Foundations and Applications of Fuzzy Logic Programming with Weights and Similarity Relations (Slide Show)
Carlos Vázquez Pérez-Íñigo
Ginés Moreno Valverde


Logic is the science of reasoning, an integral part of all branches of knowledge that allows modelling a great deal of complex systems and addresses difficult problems in both science and industry. Since the revolutionary work of L. A. Zadeh in the sixties, a new kind of logic, called fuzzy logic, has emerged. Although in the field of computer engineering the use of fuzzy logic is relatively new, it became a very promising area with agile solutions and bridging the distance between the world of crisp boundaries of the world of machinery and the vague and imprecise reasoning of humans. With respect to fuzzy logic programming languages, there is no standard, but a constellation of languages that can be grouped into those focused on similarity relations --which exploit the fuzzy similarity between different elements-- and those with weighted rules --which modulate the truth of rules through a fuzzy degree.

Our goal in this Thesis is to widen the semantics of fuzzy logic programming to increment the class of problems it can cope with. To do so, we focus on MALP, a very flexible framework of fuzzy logic programming in the second group. It is characterised by the use of a large quantity of fuzzy connectives to link statements, the use of adjoint pairs to model modus ponens and its ability to cope with truth degrees beyond the usual [0,1] interval, more exactly, truth degrees belonging to any multi-adjoint lattice. We provide interesting results for this language, like the proof of the multi-adjointness of the Cartesian product of multi-adjoint lattices, the use of special lattices to carry information about the execution of goals regarding the computational cost or even a declarative trace of the goal. Furthermore, as one of the main aims of this Thesis, we have radically enhanced the expressiveness of MALP, first by dropping the necessity of the adjoint property --obtaining language X-MALP--, and finally by implementing the capabilities of BOUSI~PROLOG (a similarity-based language developed in our group). The result, FASILL, integrates the two main families of fuzzy logic programming languages mentioned above. Indeed, FASILL is able to cope with weighted rules as well as with similarity relations.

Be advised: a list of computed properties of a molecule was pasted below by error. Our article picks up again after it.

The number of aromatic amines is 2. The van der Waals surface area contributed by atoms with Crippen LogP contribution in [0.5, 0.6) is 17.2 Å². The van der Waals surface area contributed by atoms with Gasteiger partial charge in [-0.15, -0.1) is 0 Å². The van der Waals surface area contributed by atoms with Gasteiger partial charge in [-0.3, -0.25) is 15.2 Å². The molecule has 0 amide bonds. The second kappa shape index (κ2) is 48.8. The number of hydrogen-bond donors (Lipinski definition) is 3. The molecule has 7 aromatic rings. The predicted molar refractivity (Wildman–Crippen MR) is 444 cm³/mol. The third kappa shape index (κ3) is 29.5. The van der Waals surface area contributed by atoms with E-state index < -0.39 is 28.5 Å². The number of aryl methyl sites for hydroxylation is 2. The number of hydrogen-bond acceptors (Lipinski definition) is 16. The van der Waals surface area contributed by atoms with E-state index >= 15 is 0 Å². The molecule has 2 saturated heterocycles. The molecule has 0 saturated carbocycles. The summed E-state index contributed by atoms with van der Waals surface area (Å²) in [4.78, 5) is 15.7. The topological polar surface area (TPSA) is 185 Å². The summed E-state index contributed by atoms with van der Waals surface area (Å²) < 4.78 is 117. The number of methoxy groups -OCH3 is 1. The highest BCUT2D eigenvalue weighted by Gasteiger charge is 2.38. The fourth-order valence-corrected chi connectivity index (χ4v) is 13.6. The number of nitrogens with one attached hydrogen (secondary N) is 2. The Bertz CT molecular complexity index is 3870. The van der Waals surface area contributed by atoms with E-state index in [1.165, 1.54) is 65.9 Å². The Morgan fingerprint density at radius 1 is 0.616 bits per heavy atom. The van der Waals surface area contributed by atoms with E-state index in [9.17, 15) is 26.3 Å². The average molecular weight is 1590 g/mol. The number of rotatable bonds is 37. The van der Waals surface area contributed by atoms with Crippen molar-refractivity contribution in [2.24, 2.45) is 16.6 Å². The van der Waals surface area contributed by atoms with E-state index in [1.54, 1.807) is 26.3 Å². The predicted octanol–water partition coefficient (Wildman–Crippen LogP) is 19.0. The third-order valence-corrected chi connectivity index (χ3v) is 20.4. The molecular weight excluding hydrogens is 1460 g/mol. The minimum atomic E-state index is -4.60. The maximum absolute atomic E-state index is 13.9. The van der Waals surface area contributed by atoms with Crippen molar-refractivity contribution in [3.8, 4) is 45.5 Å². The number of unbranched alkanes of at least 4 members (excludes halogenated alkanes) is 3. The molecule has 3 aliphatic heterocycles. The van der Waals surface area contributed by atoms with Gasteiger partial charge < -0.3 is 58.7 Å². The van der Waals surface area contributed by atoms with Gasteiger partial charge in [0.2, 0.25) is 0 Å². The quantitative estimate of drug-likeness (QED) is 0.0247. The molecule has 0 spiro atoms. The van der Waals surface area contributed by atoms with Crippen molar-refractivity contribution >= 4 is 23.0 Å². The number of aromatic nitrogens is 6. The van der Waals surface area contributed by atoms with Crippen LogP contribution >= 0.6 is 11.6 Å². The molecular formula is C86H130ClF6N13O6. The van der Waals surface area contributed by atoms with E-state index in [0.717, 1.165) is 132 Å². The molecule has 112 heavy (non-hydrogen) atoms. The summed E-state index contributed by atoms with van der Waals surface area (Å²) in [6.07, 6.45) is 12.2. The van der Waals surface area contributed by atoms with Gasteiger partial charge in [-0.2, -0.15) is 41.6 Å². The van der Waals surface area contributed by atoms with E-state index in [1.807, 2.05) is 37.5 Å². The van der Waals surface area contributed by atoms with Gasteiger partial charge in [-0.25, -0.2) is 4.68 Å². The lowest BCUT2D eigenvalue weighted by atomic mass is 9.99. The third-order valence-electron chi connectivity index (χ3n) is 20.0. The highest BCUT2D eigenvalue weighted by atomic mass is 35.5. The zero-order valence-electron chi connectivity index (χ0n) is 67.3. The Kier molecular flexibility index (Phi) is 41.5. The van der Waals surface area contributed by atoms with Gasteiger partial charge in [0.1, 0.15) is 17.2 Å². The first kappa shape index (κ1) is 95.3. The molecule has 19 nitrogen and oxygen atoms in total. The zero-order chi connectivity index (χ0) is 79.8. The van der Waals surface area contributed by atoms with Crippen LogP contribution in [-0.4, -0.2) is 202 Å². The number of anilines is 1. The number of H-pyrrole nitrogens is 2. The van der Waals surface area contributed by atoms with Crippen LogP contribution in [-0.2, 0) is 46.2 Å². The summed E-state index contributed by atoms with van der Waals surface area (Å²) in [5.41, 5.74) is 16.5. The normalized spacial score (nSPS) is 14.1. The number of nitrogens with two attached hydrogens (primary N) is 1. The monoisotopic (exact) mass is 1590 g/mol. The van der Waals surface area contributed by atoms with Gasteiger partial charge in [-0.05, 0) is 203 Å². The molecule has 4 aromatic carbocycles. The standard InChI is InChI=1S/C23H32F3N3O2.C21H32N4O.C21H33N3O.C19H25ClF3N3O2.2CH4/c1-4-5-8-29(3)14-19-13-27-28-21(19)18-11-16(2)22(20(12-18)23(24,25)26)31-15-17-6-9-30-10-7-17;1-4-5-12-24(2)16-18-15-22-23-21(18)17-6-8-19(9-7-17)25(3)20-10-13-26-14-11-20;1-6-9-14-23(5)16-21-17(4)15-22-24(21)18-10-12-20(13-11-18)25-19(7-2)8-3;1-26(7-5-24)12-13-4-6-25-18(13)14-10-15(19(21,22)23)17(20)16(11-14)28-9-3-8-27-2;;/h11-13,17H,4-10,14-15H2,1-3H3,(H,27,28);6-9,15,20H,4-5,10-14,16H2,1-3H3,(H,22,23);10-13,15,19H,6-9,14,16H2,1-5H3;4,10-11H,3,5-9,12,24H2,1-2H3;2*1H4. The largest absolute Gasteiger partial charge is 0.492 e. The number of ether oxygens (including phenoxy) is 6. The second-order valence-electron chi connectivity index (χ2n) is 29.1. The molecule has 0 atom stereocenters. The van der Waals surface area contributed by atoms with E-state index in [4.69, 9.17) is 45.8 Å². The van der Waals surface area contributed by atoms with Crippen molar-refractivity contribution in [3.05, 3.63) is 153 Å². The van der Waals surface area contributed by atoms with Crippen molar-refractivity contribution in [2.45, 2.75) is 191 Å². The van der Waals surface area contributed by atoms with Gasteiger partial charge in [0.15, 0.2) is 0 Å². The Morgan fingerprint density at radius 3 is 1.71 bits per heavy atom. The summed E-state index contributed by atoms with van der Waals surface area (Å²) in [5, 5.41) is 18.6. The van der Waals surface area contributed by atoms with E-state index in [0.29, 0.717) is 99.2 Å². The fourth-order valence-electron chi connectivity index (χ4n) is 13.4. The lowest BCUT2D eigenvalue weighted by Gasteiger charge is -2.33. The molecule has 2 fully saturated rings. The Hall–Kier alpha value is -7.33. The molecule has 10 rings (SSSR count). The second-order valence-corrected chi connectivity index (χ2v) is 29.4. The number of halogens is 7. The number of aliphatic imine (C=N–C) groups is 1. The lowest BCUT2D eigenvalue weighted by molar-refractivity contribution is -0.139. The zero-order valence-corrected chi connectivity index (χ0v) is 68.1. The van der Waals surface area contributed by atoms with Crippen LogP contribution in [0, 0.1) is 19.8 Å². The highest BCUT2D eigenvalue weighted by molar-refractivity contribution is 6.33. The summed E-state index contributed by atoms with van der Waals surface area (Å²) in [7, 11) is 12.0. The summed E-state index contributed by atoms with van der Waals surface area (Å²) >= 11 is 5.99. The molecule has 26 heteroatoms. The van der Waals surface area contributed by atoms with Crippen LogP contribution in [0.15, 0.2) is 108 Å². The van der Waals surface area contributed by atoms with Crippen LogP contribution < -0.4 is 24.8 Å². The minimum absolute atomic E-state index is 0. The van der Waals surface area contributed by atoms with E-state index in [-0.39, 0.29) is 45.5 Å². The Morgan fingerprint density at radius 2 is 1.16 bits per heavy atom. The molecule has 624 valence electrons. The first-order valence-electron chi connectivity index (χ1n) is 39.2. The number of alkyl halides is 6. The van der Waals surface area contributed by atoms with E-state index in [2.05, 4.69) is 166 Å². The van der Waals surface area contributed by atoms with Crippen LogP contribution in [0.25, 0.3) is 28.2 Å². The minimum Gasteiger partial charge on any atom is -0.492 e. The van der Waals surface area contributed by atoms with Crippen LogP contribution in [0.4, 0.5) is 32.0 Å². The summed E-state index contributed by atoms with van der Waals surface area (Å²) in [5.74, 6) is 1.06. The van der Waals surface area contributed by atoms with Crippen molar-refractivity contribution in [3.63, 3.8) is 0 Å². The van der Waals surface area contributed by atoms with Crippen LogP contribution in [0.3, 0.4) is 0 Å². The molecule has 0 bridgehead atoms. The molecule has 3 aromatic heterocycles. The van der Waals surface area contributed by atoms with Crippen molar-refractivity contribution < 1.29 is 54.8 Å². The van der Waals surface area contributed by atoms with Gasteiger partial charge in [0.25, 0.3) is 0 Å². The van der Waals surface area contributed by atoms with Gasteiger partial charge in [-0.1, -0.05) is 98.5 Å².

In order to test our results in MALP --and, afterwards, in FASILL--, since 2005 the FLOPER tool [MV14JSEA] has been under development in our group. Its last capabilities, implemented by the author of this Thesis, include the possibility of loading different lattices, the implementation of the interpretative phase, and a significant expansion of the language it is based on. Indeed, while FLOPER was designed to operate MALP programs, it is now able to cope with X-MALP and FASILL programs performing similarity unification. Finally, an online version of FLOPER has been provided in the link http://dectau.uclm.es/floper/?q=sim/test, where the user can test the tool with no need to installing any software.

During the development of this Thesis we had the opportunity to apply the above mentioned tools to some real-life problems in both fundamental and applied research. The first one was related to fuzzyXPath, a fuzzy version of the well known language XPath documents that was developed in MALP. The goal consisted in analysing large execution trees --directly provided as XML documents by FLOPER-- to explore derivation trees and obtain information such as infinite branches, solutions of the goals, unreachable code, etc. We have also addressed the field of SMT (Satisfiability Modulo Theory) by defining a method to use MALP and FLOPER to emulate an SMT tool. And last, but not least, we have provided a fuzzy solution to a Cloud admission control problem. In particular, our system performed overbooking of tasks in a safe way by pondering the risks of any decision. As a result, it highly increases resource utilization with very little overpass of capacity.

To conclude, the work developed in this Thesis has been shared with the research community through twenty publications --ten of which are indexed in DBLP--, including international journals and conferences.